One of the most beautiful aspects of the publishing business is that the products we curate and sell can potentially lead the conversations that change the world.
Today’s publishing pros work in an era where America is visibly grappling with the ever-present effects of its slave history, playing out in police encounters and discriminatory housing policies. Where media portrayals of people of color still reek of caricature, and the zeitgeist cries out via hashtags like #BlackLivesMatter and #OscarsSoWhite. It seems that now, more than ever, we should cherish opportunities to be swept away by life-altering narratives like these literary treasures on our Random House list.
In this pivotal cultural moment, it is an honor to give students who are assigned I Know Why the Caged Bird Sings for the first time an added bonus: a foreword by Oprah Winfrey. To give grandparents who received The Warmth of Other Suns as a gift the opportunity to recount their own Great Migration experiences and share stories passed down from their parents. To encourage intergenerational dialogue about difficult subjects, with The Beautiful Struggle by Ta-Nehisi Coates. To offer new hope and perspective to marginalized members of our society via The Autobiography of Malcolm X. And to advocate for the rights of the underserved in publishing Bryan Stevenson’s Just Mercy.
Being publishers and editors—curators and distributors of stories—has always been a privilege. But we also take seriously the responsibility to continue presenting books that will uplift, inspire, and inform critical conversations—even as they entertain us and transport us into other worlds.
The Autobiography of Malcolm X defines American culture and the African American struggle for social and economic equality that has now become a battle for survival. Malcolm’s fascinating perspective on the lies and limitations of the American Dream, and the inherent racism in a society that denies its nonwhite citizens the opportunity to dream, gives extraordinary insight into the most urgent issues of our own time.
Seventeenth-century sketches of Africa as it appeared to marauding European traders. Nineteenth-century slave auction notices. Twentieth-century sheet music for work songs and freedom chants. Photographs of war heroes, regal in uniform. Antebellum reward posters for capturing runaway slaves. An 1856 article titled “A Visit to the Slave Mother Who Killed Her Child.” In 1974, Middleton A. Harris and Toni Morrison led a team of gifted, passionate collectors in compiling these images and nearly 500 others into one sensational narrative of the black experience in America: The Black Book.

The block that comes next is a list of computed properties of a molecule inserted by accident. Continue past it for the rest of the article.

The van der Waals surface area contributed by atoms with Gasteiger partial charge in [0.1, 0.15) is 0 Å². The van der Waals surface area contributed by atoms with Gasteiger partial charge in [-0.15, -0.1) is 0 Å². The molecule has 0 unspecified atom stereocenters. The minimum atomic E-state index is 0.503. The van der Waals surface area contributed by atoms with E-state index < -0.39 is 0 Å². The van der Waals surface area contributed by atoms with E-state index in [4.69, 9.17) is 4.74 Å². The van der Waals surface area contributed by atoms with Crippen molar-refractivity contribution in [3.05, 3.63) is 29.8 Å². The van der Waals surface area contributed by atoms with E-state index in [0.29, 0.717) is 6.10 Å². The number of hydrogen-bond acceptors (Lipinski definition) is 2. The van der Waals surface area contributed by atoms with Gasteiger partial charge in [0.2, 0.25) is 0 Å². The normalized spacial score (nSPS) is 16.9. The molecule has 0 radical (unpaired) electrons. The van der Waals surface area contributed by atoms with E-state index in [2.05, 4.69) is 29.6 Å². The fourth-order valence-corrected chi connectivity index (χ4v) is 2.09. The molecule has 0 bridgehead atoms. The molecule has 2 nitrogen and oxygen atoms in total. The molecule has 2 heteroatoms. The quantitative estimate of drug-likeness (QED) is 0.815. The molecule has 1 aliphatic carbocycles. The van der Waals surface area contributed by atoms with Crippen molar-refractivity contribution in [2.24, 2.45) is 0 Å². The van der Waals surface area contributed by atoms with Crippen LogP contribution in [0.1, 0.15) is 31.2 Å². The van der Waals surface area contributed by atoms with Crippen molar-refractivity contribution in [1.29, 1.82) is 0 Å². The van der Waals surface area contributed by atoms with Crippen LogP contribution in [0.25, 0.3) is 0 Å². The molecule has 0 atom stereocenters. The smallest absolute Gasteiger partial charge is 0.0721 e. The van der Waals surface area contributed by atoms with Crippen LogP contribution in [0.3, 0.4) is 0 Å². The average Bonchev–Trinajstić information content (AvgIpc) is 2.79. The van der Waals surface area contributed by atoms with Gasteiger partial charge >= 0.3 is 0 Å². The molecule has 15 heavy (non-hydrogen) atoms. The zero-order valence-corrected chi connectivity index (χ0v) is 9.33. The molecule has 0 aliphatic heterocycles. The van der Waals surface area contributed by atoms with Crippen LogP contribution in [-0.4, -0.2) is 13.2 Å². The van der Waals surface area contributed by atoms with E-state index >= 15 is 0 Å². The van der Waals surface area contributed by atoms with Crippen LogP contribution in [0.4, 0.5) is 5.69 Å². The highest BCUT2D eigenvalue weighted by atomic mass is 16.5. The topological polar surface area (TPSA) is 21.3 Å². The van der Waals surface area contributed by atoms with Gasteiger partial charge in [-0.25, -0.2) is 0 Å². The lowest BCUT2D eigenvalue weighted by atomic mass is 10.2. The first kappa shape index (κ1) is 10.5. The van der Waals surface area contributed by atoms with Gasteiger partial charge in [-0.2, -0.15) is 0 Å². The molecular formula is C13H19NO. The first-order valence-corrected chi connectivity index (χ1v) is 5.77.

Here is a book as joyous and painful, as mysterious and memorable, as childhood itself. I Know Why the Caged Bird Sings captures the longing of lonely children, the brute insult of bigotry, and the wonder of words that can make the world right. Maya Angelou’s debut memoir is a modern American classic beloved worldwide.
In this epic, beautifully written masterwork, Pulitzer Prize–winning author Isabel Wilkerson chronicles one of the great untold stories of American history: the decades-long migration of black citizens who fled the South for northern and western cities, in search of a better life.
When first published in 1903, W.E.B. Du Bois’s The Souls of Black Folk struck like a thunderclap, quickly establishing itself as a work that wholly redefined the history of the black experience in America, introducing the now famous “problem of the color line.” In decades since, its stature has only grown, and today it ranks as one of the most influential and resonant works in the history of American thought.
An exceptional father-son story about the reality that tests us, the myths that sustain us, and the love that saves us. With a remarkable ability to reimagine both the lost world of his father’s generation and the terrors and wonders of his own youth, Coates offers readers a small and beautiful epic about boys trying to become men in black America and beyond.
The acclaimed author of The Other Wes Moore continues his inspirational quest for a meaningful life and shares the powerful lessons—about self-discovery, service, and risk-taking—that led him to a new definition of success for our times. An intimate narrative about finding meaning in a volatile age, The Work will inspire readers to see how we can each find our own path to purpose and help create a better world.
A powerful true story about the potential for mercy to redeem us, and a clarion call to fix our broken system of justice—from one of the most brilliant and influential lawyers of our time. Just Mercy is at once an unforgettable account of an idealistic, gifted young lawyer’s coming of age, a moving window into the lives of those he has defended, and an inspiring argument for compassion in the pursuit of true justice.
Timeless and prescient, this definitive compendium will warm the hearts of Maya Angelou’s most ardent admirers as it introduces new readers to the legendary poet, activist, and teacher—a phenomenal woman for the ages.
Needing almost no introduction due to its widespread acclaim, Between the World and Me is a #1 New York Times Bestseller, National Book Award Winner, NAACP Image Award Winner, National Book Critics Award finalist, and one of the ten best books of 2015 according to The New York Times Book Review, The Washington Post, People, Entertainment Weekly, Vogue, Los Angeles Times, San Francisco Chronicle, Chicago Tribune, Newsday, Vulture, Library Journal and Publishers Weekly.
Hailed by Toni Morrison as “required reading,” Between the World and Me is a bold and personal literary exploration of America’s racial history by “the single best writer on the subject of race in the United States” (The New York Observer)